Shapiro, A. (2017). Street-level: Google Street View’s abstraction by datafication. New Media & Society, 20(3), 1201–1219. https://doi.org/10.1177/1461444816687293
While aerial photography is associated with vertical objectivity and spatial abstractions, street-level imagery appears less political in its orientation to the particularities of place. I contest this assumption, showing how the aggregation of street-level imagery into “big datasets” allows for the algorithmic sorting of places by their street-level visual qualities. This occurs through an abstraction by “datafication,” inscribing new power geometries onto urban places through algorithmic linkages between visual environmental qualities, geographic information, and valuations of social worth and risk. Though largely missing from media studies of Google Street View, similar issues have been raised in critiques of criminological theories that use place as a proxy for risk. Comparing the Broken Windows theory of criminogenesis with big data applications of street-level imagery informs a critical media studies approach to Google Street View. The final section of this article suggests alternative theoretical orientations for algorithm design that avoid the pitfalls of essentialist equations of place with social character.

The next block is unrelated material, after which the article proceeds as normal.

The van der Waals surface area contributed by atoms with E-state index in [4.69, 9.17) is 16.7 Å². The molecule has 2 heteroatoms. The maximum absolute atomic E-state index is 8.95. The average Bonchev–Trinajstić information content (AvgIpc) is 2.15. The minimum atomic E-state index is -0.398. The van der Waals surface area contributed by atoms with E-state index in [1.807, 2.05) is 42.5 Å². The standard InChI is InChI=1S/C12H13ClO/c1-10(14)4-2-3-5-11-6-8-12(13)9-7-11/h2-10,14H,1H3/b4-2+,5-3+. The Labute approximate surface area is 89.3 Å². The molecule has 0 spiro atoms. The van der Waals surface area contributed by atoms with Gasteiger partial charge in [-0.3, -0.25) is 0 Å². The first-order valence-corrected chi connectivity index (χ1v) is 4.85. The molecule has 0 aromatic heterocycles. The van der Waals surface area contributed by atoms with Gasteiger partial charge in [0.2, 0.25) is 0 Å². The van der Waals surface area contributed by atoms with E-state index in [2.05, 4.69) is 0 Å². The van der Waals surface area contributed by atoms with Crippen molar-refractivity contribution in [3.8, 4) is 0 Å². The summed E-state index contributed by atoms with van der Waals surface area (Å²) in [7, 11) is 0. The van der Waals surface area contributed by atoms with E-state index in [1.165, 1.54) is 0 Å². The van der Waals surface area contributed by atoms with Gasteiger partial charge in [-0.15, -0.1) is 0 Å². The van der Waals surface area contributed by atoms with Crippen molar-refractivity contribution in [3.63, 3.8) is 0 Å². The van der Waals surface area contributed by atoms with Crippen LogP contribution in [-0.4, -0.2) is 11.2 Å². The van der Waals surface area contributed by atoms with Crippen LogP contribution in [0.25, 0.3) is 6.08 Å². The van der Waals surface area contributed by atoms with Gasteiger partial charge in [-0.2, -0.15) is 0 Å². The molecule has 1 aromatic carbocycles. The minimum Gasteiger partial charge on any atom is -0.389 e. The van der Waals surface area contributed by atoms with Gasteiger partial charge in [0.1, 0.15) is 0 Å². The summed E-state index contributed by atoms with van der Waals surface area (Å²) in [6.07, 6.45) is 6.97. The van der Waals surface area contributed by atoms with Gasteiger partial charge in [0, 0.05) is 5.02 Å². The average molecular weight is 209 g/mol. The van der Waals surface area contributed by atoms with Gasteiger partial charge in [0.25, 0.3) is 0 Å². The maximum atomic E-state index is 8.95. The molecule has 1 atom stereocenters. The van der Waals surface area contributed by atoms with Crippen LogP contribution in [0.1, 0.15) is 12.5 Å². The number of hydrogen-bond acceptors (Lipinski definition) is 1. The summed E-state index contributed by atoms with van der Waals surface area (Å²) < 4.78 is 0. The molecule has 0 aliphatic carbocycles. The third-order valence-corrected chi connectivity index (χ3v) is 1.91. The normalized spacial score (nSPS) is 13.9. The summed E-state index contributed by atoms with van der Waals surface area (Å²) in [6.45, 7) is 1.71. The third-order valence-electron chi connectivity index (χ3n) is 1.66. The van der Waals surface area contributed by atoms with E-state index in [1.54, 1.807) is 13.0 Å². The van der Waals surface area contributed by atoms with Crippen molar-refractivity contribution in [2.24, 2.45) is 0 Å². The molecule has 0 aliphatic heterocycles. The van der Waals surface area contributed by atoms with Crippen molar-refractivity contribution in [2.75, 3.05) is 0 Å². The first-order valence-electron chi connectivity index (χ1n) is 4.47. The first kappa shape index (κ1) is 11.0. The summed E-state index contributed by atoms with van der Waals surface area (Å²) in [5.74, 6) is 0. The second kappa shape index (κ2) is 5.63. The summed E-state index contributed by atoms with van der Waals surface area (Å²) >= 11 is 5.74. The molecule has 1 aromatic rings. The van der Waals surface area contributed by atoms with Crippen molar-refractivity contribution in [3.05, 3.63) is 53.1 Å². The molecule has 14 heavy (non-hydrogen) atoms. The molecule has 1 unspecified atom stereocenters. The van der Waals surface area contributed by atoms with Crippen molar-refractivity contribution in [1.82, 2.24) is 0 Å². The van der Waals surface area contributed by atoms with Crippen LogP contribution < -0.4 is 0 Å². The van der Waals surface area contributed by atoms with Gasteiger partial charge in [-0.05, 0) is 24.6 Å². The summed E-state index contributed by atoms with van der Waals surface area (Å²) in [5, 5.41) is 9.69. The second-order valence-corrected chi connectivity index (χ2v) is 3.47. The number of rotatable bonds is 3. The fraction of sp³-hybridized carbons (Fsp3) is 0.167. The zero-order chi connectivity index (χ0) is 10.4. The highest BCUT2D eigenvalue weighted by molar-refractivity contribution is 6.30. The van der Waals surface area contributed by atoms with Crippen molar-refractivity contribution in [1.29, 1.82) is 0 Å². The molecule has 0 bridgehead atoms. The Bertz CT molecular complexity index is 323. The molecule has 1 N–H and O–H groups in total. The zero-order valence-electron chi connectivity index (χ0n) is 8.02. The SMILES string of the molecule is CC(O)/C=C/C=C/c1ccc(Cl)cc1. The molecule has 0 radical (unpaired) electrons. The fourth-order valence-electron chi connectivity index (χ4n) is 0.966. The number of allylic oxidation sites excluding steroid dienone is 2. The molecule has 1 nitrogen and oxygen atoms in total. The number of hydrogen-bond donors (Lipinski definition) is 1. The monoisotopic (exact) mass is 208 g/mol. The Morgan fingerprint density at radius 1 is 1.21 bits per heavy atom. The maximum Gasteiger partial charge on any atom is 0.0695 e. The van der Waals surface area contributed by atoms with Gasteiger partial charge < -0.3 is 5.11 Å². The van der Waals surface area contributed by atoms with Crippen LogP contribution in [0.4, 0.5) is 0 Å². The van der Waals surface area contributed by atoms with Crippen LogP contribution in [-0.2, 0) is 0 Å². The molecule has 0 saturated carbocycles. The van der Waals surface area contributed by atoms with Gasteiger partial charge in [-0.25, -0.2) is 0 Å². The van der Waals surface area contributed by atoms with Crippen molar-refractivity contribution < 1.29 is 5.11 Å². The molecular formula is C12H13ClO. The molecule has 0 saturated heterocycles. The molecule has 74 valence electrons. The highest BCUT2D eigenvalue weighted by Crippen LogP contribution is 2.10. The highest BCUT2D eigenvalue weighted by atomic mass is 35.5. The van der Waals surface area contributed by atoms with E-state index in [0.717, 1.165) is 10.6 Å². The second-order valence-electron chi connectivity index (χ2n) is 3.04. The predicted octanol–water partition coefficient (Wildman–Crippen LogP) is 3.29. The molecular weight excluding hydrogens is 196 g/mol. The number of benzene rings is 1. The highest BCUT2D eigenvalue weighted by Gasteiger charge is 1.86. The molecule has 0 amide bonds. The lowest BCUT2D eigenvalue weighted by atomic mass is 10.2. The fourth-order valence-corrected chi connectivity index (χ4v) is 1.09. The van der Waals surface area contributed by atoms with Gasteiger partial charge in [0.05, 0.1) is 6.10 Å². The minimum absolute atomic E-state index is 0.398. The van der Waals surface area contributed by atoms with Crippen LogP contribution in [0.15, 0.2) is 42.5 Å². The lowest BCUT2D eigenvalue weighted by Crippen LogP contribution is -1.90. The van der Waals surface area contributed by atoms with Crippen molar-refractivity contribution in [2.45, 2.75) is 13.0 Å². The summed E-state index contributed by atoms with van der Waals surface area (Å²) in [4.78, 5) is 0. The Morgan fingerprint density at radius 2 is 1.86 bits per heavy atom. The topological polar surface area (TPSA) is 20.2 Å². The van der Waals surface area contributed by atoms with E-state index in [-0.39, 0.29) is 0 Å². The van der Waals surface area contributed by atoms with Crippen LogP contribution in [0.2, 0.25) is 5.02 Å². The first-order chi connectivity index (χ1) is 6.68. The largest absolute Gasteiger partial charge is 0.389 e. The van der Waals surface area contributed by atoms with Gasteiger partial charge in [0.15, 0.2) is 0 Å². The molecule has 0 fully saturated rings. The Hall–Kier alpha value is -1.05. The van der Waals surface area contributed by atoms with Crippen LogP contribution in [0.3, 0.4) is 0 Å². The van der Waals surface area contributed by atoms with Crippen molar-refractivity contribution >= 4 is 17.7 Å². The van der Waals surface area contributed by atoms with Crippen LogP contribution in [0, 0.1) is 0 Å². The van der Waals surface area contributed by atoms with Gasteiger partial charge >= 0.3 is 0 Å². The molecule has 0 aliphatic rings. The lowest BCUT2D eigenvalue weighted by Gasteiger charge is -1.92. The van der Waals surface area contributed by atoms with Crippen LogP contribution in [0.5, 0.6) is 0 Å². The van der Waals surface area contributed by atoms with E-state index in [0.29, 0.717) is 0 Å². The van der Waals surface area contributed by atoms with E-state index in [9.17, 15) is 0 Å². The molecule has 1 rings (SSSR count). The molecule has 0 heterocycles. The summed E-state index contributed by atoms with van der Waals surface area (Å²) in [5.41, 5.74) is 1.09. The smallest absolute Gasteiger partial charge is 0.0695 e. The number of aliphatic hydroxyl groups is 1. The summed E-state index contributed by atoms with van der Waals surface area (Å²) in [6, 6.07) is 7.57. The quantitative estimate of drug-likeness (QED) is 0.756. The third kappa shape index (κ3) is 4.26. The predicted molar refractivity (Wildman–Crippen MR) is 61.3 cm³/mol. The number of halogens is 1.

Street-level imagery (e.g., available via Google Street View and other platforms) is often presented as a non-political representation of locations, which is a position the author of this study confronts via the study of the way two street-level imagery software platforms are programmed. The author argues such platforms: (a) include a flawed “sociological assumption” (p. 13) of linking place with social character, (b) ascribe an “aura of objectivity” (p. 13) onto such geovisual relationships between place and social character, and (c) involve a “circumscription of authority” about who can speak for the qualities of places interpreted. As such, the author recommends “critical examination” (p. 14) of platforms that analyze street-level imagery, particularly with a focus on a “Broken world approach” which would frame underlying questions of such programs around identifying needs for resources, understanding for the source of disparities, and participatory design to address local needs.
Description of method used in the article
Case studies of two street-level imagery based algorithmic programs designed to create associations between images and social factors: (a) PlacePulse, developed at the MediaLab at MIT uses crowdsourcing surveys to inform an algorithm that can align street-level images with perceptions (safety, lively, boring, wealthy, depressing, etc.), and (b) City Forensics, developed at University of California, Berkeley, which creates correlations between visual elements and non-visual social issues (e.g., crime, real estate values). The analysis focuses on the degree to which these programs perpetuate problematic aspects of Broken Windows theory.
Of some practical use if combined with other research